Turn your next alumni event into a networking goldmine with these tips.
There’s no denying the power of a valuable network. Studies show that you’re 10 times more likely to land a job when your application is accompanied by an employee referral. And a survey by Alumnifire, a digital platform for alumni networks, found that 90 percent of hiring managers would prefer to hire a fellow alumnus, if given the option.
Whether you’re searching for a job, building a business, seeking a mentor, or simply want to advance your career, alumni networking events can be goldmines for uncovering important connections and resources.
Here are six quick tips to help you make the most of these alumni events.
Set a goal.
Before you attend an event, ask yourself, “What do I want to get out of this?” Are you looking for potential clients or career advice? Give yourself a clear goal to accomplish at the get-together.
Stay on brand.
Remember, whether you’re in or out of the workplace, you’re representing your personal brand. What do you want people to think when they think of you?
Step out of your comfort zone.
Casual networking events at local watering holes can quickly turn into mini-reunions with the friends you already see on a regular basis. Force yourself to talk to at least three alums you don’t know and would likely not interact with outside of this event. They have the most potential to expand your network the furthest.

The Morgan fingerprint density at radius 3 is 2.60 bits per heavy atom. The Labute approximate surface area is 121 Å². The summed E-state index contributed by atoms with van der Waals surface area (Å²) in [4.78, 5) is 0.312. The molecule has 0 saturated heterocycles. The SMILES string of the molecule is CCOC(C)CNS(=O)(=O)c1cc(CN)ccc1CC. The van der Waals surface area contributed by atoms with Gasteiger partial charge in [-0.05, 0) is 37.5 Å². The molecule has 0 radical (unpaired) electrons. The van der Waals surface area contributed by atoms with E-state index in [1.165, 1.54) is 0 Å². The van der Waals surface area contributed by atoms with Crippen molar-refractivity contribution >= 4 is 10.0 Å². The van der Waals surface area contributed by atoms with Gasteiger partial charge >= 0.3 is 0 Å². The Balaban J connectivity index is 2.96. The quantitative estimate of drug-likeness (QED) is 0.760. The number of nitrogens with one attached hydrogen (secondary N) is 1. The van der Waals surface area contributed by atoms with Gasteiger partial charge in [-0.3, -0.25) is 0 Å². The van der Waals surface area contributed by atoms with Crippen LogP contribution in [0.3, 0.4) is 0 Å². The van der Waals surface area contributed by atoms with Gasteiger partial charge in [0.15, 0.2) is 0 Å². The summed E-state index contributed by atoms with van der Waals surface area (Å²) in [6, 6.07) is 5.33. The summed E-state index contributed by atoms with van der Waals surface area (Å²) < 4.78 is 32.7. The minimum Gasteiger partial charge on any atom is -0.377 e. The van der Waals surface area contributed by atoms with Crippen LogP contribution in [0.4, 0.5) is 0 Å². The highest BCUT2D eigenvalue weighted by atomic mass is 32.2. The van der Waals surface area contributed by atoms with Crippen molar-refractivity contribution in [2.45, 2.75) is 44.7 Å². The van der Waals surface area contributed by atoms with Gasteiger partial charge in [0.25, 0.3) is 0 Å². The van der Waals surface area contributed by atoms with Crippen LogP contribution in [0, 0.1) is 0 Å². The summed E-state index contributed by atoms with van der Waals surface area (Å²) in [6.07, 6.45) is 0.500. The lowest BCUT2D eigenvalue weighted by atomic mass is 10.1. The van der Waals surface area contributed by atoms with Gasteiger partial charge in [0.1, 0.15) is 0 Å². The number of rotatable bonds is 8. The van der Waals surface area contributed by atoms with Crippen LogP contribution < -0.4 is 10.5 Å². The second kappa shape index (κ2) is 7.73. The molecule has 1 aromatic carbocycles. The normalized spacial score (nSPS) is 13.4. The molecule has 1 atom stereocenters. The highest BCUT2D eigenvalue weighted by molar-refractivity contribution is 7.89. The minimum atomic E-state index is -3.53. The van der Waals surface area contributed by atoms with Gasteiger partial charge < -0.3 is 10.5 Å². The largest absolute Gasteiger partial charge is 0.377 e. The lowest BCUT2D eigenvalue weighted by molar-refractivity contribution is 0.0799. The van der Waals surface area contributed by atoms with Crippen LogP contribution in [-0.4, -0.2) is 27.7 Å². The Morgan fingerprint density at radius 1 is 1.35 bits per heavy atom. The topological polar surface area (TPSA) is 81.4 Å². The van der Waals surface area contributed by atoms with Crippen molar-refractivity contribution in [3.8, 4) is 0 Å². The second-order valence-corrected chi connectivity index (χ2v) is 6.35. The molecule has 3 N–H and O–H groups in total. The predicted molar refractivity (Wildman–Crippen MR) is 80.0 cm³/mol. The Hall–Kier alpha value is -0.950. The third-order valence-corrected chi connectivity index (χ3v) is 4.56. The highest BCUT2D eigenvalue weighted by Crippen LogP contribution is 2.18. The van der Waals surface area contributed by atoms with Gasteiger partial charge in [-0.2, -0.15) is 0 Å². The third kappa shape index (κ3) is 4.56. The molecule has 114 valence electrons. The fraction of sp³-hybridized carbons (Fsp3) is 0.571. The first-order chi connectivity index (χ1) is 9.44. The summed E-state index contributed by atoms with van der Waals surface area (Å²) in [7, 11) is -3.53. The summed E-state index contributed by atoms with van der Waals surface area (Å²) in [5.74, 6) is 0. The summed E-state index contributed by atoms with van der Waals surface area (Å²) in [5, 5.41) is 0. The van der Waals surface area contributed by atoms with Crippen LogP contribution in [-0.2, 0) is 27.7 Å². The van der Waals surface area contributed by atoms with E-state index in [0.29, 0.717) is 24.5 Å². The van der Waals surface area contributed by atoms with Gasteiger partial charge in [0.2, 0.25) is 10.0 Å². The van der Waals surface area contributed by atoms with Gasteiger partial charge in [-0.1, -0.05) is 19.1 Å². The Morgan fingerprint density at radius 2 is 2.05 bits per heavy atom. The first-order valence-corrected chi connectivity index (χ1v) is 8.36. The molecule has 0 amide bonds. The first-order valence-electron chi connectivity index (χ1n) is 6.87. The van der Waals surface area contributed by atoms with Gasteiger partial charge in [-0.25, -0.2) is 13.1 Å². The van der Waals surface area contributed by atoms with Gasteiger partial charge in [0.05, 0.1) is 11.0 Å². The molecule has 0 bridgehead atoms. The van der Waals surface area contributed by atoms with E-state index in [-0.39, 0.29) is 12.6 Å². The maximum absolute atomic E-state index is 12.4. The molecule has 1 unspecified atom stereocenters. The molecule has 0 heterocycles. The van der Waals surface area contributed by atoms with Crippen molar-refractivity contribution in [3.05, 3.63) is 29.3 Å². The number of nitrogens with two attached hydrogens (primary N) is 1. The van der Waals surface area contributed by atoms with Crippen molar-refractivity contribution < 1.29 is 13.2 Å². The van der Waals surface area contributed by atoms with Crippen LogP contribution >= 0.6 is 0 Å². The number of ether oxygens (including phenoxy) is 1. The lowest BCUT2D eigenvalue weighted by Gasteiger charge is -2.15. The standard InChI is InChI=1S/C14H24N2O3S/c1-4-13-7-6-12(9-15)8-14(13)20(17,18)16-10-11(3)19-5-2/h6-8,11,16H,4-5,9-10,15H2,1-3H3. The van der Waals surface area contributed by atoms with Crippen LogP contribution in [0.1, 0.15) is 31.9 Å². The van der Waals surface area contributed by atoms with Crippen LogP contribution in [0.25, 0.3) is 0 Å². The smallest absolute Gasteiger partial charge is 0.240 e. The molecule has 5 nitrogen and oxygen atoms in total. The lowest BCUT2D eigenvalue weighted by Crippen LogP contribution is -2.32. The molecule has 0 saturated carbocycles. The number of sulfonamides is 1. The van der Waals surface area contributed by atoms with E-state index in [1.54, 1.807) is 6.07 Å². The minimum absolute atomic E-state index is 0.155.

Listen more than you speak.
Networking and the job search are often compared to dating, and with good reason. Like any good first date, your goal is to listen more than you speak to the person in front of you. Remember, you were born with two ears and only one mouth – follow the ratio.
Pay it forward.
Always look for ways to provide value to the person with whom you’re speaking before you start asking for favors. The more you learn about them, the easier it will be to offer assistance (and get it in return!). This could be anything from a restaurant recommendation to an introduction to someone in your existing network.
It seems so simple, and yet many of us flub this critical step in the networking process. Think of each networking event as a speed dating exercise. If you get someone’s phone number but never call them afterwards, the evening was a waste. Similarly, the business cards you collect are only as valuable as what you choose to do with them after you get them. Reach out, follow up and start nurturing these connections to turn them into valuable and mutually beneficial relationships.